Rep. Alexandria Ocasio-Cortez, left, a freshman Democrat representing New York's 14th Congressional District, takes a selfie with Rep. Ann McLane Kuster, D-N.H, and Rep. Barbara Lee, D-Calif., on the first day of the 116th Congress with Democrats holding the majority under the leadership of Rep. Nancy Pelosi of California as speaker of the House, at the Capitol in Washington, Thursday, Jan. 3, 2019. (AP Photo/J. Scott Applewhite)
Rep. Alexandria Ocasio-Cortez, D-N.Y., laughs with Rep. Sheila Jackson Lee, D-Texas, right, on the opening day of the 116th Congress, at the Capitol in Washington, Thursday, Jan. 3, 2019. (AP Photo/J. Scott Applewhite)
Rep. Alexandria Ocasio-Cortez, D-N.Y, second from left, and Rep. Jahana Hayes, D-Conn., left, stand together on the House floor at the U.S. Capitol in Washington, Thursday, Jan. 3, 2019, on the first day of the 116th Congress with Democrats holding the majority. (AP Photo/Carolyn Kaster)
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But what AOC has in PR savvy, she lacks in policy chops or even the basics of governance. Ocasio-Cortez has at times struggled to articulate in interviews, when pressed, how to fund and implement her more lofty progressive policy objectives. Her fallback is that nobody ever makes Republicans explain how they intend to pay for wars, so they should not similarly scrutinize domestic priorities. Her constitutional knowledge is, at best, Trumpian. Nor is she above threatening private citizens with the might of government.

Like Trump, however, none of that matters to her supporters. And that is a problem for Republicans.

Sensing a legitimate threat, or perhaps just seeking to calibrate their attacks on a doe-eyed political neophyte, conservatives have pursued the entirely counterproductive strategy of taking on AOC directly. Legitimate criticisms of her ignorance of policy and economics, and somewhat more tenuous attacks on her claims of poverty, and even her choice of clothes have been lobbed from the right.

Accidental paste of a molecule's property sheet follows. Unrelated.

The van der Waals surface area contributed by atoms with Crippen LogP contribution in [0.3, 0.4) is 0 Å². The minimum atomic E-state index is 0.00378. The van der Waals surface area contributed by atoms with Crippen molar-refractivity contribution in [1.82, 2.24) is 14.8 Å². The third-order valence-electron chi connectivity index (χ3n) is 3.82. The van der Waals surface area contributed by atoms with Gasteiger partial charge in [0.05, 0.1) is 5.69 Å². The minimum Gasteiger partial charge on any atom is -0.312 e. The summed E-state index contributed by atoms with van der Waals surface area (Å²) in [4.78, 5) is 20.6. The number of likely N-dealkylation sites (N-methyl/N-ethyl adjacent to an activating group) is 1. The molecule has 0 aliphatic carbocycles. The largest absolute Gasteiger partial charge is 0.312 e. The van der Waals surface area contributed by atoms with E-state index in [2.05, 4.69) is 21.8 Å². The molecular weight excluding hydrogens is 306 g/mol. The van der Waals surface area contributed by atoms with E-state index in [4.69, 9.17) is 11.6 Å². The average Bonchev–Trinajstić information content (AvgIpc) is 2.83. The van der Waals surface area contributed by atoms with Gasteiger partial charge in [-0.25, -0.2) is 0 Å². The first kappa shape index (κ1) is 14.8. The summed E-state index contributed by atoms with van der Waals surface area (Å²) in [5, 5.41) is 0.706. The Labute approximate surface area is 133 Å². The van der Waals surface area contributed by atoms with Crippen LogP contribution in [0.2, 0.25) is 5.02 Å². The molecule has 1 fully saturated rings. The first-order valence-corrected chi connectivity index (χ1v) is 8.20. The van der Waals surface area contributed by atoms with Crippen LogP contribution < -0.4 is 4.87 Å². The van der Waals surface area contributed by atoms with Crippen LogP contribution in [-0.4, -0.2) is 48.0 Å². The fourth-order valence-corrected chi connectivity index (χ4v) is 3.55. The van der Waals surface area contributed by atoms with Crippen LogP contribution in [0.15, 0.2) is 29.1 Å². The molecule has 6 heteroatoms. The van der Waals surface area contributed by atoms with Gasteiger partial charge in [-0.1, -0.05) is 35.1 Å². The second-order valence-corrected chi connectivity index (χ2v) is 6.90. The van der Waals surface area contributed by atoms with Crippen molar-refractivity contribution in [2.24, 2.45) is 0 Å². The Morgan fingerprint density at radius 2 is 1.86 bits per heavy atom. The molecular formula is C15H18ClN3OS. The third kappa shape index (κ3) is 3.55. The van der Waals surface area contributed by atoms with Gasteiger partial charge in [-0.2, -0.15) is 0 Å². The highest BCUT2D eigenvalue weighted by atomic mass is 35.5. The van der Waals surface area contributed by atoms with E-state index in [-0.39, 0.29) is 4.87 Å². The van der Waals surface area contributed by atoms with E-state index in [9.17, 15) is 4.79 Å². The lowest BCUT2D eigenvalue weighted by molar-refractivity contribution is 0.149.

Normally, dunking on democratic socialists who wear nice suits is an easy way to score quick political points. Likewise for some of AOC’s more notable substantive policy gaffes.

But conservatives have underestimated the power of the social media halo and AOC has managed to turn the tables on critics. Sympathetic media coverage has also helped in that regard.

Simply ignoring AOC, however, will likely prove just as counterproductive. Giving her an unopposed platform will allow her to grow her supporters and lay the groundwork for higher political ambitions down the road that Republicans would struggle to stop.

Ironically, perhaps Republicans’ best hope comes from Nancy Pelosi and the establishment wing of the Democratic Party. Already attempting to bring the more disruptive freshmen elements of the party to heel, pragmatic senior party leadership has the most leverage over their nascent political careers. Mindful of purple state representatives and seats flipped in the 2018 midterms, they have not shown a great deal of warmth for newcomers’ more extreme progressive positions.

Whether Democratic leadership isolates and freezes out AOC and her more far-left ideas or assimilates her into the Democratic Borg with promises of plum committee posts if she plays nice, Pelosi and Democratic higher-ups are the best friends Republicans have in containing a still-unbowed AOC.

To take on an unconventional politician, Republicans must be cautious and learn from their experience on the rise of Donald Trump. To blunder headlong into direct attacks on Ocasio-Cortez simply leaves Republicans open to another embarrassing defeat at the hands of a political rookie.

Richarz writes on politics.